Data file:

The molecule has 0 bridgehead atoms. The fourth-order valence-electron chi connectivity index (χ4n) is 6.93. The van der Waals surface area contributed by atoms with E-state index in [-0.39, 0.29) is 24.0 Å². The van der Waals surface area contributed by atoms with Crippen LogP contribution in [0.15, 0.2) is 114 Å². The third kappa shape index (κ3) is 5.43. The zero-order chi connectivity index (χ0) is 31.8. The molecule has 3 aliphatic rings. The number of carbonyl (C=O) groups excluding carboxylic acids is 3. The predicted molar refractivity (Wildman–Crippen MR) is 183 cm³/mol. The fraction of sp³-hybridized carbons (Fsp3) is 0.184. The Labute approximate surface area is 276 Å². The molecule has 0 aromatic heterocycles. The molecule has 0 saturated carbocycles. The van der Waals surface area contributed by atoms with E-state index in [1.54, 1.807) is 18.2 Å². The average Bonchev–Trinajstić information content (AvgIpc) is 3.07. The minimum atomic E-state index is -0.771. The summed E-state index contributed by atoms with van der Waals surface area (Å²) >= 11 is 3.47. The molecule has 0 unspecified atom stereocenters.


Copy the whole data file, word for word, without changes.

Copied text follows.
The molecule has 0 bridgehead atoms. The fourth-order valence-electron chi connectivity index (χ4n) is 6.93. The van der Waals surface area contributed by atoms with E-state index in [-0.39, 0.29) is 24.0 Å². The van der Waals surface area contributed by atoms with Crippen LogP contribution in [0.15, 0.2) is 114 Å². The third kappa shape index (κ3) is 5.43. The zero-order chi connectivity index (χ0) is 31.8. The molecule has 3 aliphatic rings. The number of carbonyl (C=O) groups excluding carboxylic acids is 3. The predicted molar refractivity (Wildman–Crippen MR) is 183 cm³/mol. The fraction of sp³-hybridized carbons (Fsp3) is 0.184. The Labute approximate surface area is 276 Å². The molecule has 0 aromatic heterocycles. The molecule has 0 saturated carbocycles. The van der Waals surface area contributed by atoms with E-state index in [1.54, 1.807) is 18.2 Å². The average Bonchev–Trinajstić information content (AvgIpc) is 3.07. The minimum atomic E-state index is -0.771. The summed E-state index contributed by atoms with van der Waals surface area (Å²) >= 11 is 3.47. The molecule has 0 unspecified atom stereocenters.